CAMUS, FRANÇOIS JOSEPH DES (1672–1732), French mechanician, was born near St Mihiel, on the 14th of September 1672. After studying for the church, he devoted himself to mechanical inventions, a number of which he described in his Traité des forces mouvantes pour la pratique des arts et métiers, Paris, 1722. He died in England in 1732.

CAMUS DE MÉZIÈRES, NICOLAS LE (1721–1789), French architect, was born at Paris on the 26th of March 1721, and died it the same city on the 27th of July 1789. He published several works on architectural and related subjects.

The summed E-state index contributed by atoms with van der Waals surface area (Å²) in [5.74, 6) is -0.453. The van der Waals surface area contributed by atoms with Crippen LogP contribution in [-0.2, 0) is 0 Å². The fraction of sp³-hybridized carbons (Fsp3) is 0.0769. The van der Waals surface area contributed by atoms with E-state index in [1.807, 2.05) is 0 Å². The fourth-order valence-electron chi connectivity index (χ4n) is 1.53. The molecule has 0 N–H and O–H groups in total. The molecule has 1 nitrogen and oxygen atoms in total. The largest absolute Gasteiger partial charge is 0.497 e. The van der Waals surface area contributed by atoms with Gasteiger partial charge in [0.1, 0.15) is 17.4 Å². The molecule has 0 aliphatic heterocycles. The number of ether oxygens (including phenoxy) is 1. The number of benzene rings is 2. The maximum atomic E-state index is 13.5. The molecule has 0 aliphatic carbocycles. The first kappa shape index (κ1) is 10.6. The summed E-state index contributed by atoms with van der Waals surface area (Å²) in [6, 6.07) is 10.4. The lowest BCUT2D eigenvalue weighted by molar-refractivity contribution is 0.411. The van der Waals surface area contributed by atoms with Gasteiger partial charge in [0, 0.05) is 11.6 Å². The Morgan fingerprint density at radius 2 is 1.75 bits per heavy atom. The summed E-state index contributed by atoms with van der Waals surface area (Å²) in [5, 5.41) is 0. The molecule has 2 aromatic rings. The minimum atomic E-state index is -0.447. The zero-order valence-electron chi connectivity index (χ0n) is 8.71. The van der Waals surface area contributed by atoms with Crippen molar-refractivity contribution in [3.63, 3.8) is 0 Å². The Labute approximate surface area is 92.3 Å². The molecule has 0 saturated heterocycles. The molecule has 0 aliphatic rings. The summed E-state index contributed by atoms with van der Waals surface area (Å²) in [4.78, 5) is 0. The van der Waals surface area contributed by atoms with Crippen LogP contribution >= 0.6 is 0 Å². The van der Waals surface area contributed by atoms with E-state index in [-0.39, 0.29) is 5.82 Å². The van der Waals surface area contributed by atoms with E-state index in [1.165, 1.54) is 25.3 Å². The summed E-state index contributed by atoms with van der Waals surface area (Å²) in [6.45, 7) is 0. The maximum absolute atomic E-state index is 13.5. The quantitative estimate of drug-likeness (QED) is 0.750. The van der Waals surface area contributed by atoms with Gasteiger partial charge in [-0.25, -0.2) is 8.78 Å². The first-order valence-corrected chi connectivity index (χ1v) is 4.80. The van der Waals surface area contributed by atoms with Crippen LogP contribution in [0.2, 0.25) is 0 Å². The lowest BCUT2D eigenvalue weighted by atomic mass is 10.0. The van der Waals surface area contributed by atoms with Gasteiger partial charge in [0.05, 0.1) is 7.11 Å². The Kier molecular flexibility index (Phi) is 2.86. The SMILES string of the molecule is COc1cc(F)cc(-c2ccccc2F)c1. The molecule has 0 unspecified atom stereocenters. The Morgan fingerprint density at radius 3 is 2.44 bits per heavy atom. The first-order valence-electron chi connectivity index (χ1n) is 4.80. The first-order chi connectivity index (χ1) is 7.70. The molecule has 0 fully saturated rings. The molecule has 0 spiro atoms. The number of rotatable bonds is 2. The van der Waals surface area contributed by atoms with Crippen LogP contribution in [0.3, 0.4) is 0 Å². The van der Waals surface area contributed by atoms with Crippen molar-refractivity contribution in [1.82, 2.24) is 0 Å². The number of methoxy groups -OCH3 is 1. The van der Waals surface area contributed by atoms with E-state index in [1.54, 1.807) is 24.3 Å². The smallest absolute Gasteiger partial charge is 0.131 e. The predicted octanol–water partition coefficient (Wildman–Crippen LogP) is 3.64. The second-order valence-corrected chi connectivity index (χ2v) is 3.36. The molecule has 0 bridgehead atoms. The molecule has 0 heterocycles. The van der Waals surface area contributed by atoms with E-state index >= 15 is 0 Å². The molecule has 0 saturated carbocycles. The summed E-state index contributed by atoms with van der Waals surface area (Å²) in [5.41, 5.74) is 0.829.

CANA, of Galilee, a village of Palestine remarkable as the home of Nathanael, and the scene of Christ’s “beginning of miracles” (John ii. I-II, iv. 46-54). Its site is unknown, but it is evident from the biblical narrative that it was in the neighbourhood of, and higher than, Capernaum. Opinion as to identification is fairly divided between Kefr Kenna and Kana-el-Jelil. The former, about 4 m. N.N.E. of Nazareth, contains a ruined church and a small Christian population; the latter is an uninhabited village about 9 m. N. of Nazareth, with no remains but a few cisterns.